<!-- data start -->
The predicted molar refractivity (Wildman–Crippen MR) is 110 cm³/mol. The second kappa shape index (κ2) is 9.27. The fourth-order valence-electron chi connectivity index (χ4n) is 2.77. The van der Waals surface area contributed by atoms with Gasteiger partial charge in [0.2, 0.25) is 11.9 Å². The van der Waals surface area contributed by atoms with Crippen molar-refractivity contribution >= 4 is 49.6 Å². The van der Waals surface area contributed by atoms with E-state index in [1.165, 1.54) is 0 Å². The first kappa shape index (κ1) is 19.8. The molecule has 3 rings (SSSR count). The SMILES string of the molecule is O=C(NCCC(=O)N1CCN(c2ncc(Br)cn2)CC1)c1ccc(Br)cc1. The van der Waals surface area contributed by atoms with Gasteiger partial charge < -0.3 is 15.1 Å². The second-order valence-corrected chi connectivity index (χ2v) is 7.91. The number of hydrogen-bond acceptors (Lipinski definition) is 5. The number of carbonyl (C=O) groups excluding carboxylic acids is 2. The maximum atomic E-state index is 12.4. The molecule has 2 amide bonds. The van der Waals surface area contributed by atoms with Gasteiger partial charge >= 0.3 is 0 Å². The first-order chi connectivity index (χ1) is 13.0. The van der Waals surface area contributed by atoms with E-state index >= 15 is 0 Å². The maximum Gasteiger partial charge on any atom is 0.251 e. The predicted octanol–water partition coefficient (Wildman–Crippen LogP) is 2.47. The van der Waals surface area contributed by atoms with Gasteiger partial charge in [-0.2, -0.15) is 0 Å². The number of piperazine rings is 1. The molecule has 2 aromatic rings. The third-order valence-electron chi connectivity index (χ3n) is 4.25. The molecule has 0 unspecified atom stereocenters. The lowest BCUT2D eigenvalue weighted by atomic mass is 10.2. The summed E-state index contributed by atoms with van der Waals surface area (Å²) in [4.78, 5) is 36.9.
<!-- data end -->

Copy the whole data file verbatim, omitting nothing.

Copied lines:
The predicted molar refractivity (Wildman–Crippen MR) is 110 cm³/mol. The second kappa shape index (κ2) is 9.27. The fourth-order valence-electron chi connectivity index (χ4n) is 2.77. The van der Waals surface area contributed by atoms with Gasteiger partial charge in [0.2, 0.25) is 11.9 Å². The van der Waals surface area contributed by atoms with Crippen molar-refractivity contribution >= 4 is 49.6 Å². The van der Waals surface area contributed by atoms with E-state index in [1.165, 1.54) is 0 Å². The first kappa shape index (κ1) is 19.8. The molecule has 3 rings (SSSR count). The SMILES string of the molecule is O=C(NCCC(=O)N1CCN(c2ncc(Br)cn2)CC1)c1ccc(Br)cc1. The van der Waals surface area contributed by atoms with Gasteiger partial charge < -0.3 is 15.1 Å². The second-order valence-corrected chi connectivity index (χ2v) is 7.91. The number of hydrogen-bond acceptors (Lipinski definition) is 5. The number of carbonyl (C=O) groups excluding carboxylic acids is 2. The maximum atomic E-state index is 12.4. The molecule has 2 amide bonds. The van der Waals surface area contributed by atoms with Gasteiger partial charge >= 0.3 is 0 Å². The first-order chi connectivity index (χ1) is 13.0. The van der Waals surface area contributed by atoms with E-state index >= 15 is 0 Å². The maximum Gasteiger partial charge on any atom is 0.251 e. The predicted octanol–water partition coefficient (Wildman–Crippen LogP) is 2.47. The van der Waals surface area contributed by atoms with Gasteiger partial charge in [-0.2, -0.15) is 0 Å². The number of piperazine rings is 1. The molecule has 2 aromatic rings. The third-order valence-electron chi connectivity index (χ3n) is 4.25. The molecule has 0 unspecified atom stereocenters. The lowest BCUT2D eigenvalue weighted by atomic mass is 10.2. The summed E-state index contributed by atoms with van der Waals surface area (Å²) in [4.78, 5) is 36.9.